Why It’s Time To Overcome Your EV Range Anxiety – Ars Technica

Electric vehicle charging

Electric vehicle batteries are getting bigger and the typical range between charges is getting bigger.

The change is partly a response to ‘range anxiety’ – the fear of being stranded because EV batteries don’t have enough power to get to the next charging station – an idea so familiar in electric vehicle discussions that it was spoofed in a Ram Super Bowl ad last month.

But that worry is unwarranted for a large portion of EV customers, according to research from the University of Delaware, published Feb. 21 in the journal Energies.

Willett Kempton, a professor at the University of Delaware, and his team looked at driving data from 333 gas-powered vehicles over a year in the Atlanta area, then created a model to see how well various EV options would been able to meet the needs of these drivers.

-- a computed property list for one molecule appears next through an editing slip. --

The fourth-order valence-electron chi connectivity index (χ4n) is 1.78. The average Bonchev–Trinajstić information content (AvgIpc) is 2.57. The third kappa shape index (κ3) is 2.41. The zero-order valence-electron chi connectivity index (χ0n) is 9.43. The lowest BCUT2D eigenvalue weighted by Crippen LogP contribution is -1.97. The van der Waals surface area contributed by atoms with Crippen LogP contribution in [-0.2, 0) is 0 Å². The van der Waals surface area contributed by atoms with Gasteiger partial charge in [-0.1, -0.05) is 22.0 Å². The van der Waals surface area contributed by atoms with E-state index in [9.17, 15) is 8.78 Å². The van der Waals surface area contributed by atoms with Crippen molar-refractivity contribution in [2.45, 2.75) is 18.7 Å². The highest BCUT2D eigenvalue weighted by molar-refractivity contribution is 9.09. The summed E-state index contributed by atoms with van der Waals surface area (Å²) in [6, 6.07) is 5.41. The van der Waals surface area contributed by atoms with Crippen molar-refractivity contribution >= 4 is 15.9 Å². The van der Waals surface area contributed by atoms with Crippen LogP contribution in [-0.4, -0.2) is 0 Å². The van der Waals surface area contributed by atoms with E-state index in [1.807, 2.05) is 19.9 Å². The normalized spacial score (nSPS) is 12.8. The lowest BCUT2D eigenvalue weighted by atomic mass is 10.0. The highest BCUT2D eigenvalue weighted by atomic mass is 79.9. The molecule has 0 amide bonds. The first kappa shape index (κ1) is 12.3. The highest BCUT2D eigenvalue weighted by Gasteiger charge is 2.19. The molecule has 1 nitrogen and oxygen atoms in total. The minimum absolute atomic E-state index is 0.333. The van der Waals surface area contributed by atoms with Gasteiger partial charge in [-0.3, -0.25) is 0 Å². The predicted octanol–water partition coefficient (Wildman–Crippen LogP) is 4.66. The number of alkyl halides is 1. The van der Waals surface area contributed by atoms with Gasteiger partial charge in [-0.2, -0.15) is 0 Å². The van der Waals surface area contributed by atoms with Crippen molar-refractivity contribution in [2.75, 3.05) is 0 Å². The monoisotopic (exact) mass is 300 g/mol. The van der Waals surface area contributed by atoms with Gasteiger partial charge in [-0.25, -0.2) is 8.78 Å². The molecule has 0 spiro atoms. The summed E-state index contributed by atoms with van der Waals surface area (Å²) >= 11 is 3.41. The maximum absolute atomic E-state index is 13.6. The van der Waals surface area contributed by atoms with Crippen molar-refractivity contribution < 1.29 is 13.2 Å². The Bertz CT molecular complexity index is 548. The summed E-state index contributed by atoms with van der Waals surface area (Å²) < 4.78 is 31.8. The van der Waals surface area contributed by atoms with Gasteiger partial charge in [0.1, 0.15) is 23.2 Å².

They found that 37.9% of drivers could have made all of their trips for the year using a small electric vehicle like a Nissan Leaf as their primary vehicle and charging at places like home, work, or wherever the vehicle was parked and charging. was available. The hypothetical vehicle had a 40 kilowatt-hour battery and a range of 143 miles.

In other words, more than a third of drivers were able to meet 100% of their needs with an electric vehicle with a relatively small battery and did not need to make additional trips for the sole purpose of recharge.

Keep in mind that drivers who cannot meet their needs in this scenario are not stuck on the side of the road indefinitely. They just need to find charging options outside of their usual routines, which usually means stopping at fast-charging stations on long journeys.

I asked Kempton what he considered to be the main takeaways from this research. One, he said, is that small batteries can meet the needs of a large portion of drivers.